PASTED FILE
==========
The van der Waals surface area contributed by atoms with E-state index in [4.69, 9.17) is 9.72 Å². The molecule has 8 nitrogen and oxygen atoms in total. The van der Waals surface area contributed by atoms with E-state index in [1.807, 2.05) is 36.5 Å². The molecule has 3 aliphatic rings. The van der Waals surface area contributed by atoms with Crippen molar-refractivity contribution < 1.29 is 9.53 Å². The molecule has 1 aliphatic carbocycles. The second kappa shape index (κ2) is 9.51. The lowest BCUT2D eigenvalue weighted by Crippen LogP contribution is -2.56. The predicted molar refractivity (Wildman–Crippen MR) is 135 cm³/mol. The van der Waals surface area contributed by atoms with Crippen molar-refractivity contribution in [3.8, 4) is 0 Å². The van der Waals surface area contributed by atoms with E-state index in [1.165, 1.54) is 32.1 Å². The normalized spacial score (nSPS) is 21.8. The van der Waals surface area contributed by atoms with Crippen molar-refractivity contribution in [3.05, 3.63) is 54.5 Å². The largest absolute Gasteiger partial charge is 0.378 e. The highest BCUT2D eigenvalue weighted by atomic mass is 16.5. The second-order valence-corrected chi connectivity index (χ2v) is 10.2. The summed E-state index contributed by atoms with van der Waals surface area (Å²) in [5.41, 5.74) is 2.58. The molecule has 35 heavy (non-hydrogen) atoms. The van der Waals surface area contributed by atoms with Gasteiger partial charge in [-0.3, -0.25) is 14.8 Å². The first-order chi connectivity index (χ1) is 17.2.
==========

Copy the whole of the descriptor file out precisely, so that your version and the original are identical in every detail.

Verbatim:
The van der Waals surface area contributed by atoms with E-state index in [4.69, 9.17) is 9.72 Å². The molecule has 8 nitrogen and oxygen atoms in total. The van der Waals surface area contributed by atoms with E-state index in [1.807, 2.05) is 36.5 Å². The molecule has 3 aliphatic rings. The van der Waals surface area contributed by atoms with Crippen molar-refractivity contribution < 1.29 is 9.53 Å². The molecule has 1 aliphatic carbocycles. The second kappa shape index (κ2) is 9.51. The lowest BCUT2D eigenvalue weighted by Crippen LogP contribution is -2.56. The predicted molar refractivity (Wildman–Crippen MR) is 135 cm³/mol. The van der Waals surface area contributed by atoms with Crippen molar-refractivity contribution in [3.8, 4) is 0 Å². The van der Waals surface area contributed by atoms with E-state index in [1.165, 1.54) is 32.1 Å². The normalized spacial score (nSPS) is 21.8. The van der Waals surface area contributed by atoms with Crippen molar-refractivity contribution in [3.05, 3.63) is 54.5 Å². The largest absolute Gasteiger partial charge is 0.378 e. The highest BCUT2D eigenvalue weighted by atomic mass is 16.5. The second-order valence-corrected chi connectivity index (χ2v) is 10.2. The summed E-state index contributed by atoms with van der Waals surface area (Å²) in [5.41, 5.74) is 2.58. The molecule has 35 heavy (non-hydrogen) atoms. The van der Waals surface area contributed by atoms with Gasteiger partial charge in [-0.3, -0.25) is 14.8 Å². The first-order chi connectivity index (χ1) is 17.2.